The world is running short of clean water at a time when the global population is growing.

What to do? Pull water out of the air.

Researchers at the Massachusetts Institute of Technology are doing it using a hydrogel, a cross-linked network of large molecules that holds water.

They salted the hydrogel with lithium chloride, which is able to absorb 10 times its own mass in water vapor. 

The salt pulls water—fog, humidity, steam, whatever form the water takes—from air and the hydrogel holds it until it’s collected.

The material even collects a useful amount of water at 30-percent humidity, which is roughly typical humidity in a desert at night, the researchers said.

The material can be made cheaply at commercial scale, according to the developers.

The key challenge now is to coax the salt to absorb vapor faster so it can deliver useful amounts of water more than once a day.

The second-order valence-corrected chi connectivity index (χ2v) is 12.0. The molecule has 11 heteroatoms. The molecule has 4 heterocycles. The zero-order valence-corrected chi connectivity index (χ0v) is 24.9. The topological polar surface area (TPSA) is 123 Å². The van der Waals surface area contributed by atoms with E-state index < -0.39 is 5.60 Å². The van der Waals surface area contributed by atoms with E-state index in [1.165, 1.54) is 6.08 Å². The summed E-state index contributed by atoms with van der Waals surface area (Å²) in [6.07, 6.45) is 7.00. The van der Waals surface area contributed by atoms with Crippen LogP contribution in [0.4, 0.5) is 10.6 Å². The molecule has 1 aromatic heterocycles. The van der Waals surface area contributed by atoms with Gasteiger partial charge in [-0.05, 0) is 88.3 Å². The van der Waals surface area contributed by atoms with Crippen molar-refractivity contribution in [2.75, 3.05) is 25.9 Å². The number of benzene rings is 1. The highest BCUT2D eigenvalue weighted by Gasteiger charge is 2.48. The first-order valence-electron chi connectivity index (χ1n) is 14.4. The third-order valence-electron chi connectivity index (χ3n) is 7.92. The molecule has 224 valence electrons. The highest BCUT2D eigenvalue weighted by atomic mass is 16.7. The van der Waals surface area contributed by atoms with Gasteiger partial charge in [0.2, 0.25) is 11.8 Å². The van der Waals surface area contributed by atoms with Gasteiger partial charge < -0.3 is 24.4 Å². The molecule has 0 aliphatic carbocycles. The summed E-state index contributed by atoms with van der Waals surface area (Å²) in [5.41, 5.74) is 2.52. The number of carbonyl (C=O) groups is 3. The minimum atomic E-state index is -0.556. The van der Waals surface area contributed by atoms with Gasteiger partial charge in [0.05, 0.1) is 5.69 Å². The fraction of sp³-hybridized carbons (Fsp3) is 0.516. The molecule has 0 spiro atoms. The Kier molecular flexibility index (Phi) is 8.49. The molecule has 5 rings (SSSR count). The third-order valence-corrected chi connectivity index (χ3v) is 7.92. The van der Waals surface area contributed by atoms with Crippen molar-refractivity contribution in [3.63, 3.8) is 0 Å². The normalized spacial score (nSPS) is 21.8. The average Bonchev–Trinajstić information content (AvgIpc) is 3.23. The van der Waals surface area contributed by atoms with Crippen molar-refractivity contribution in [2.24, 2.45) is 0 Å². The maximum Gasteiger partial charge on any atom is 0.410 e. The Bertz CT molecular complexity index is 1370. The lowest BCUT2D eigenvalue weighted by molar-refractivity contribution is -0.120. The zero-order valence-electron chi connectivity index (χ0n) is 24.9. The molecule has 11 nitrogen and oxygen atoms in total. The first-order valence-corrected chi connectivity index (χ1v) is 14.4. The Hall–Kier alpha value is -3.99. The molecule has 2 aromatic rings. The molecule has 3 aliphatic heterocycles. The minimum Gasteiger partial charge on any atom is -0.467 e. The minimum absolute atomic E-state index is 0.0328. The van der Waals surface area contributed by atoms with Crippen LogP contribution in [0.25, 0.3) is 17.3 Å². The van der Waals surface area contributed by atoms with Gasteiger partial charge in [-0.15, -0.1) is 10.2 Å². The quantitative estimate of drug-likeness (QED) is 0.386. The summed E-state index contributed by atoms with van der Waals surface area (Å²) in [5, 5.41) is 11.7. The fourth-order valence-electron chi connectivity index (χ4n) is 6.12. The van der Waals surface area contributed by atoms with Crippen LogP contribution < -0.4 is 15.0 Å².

TRENDPOST: As developed, this material becomes another competitor for lithium, already becoming scarce in comparison to demand for it by the electric vehicle industry.

However, two things can free up lithium for this new use.

First, a variety of alternative battery chemistries—for vehicles and other mobile devices—are in development that reduce or eliminate the need for lithium.

Second, artificial intelligence is already at work designing new materials to order: researchers specify what a molecule is to be able to do and AI simulates countless chemical reactions to see which are promising enough to test on the bench.

As MIT’s group develops its hydrogel further, materials for its manufacture also will evolve.

MIT’s water-loving salted hydrogel

Photo: MIT

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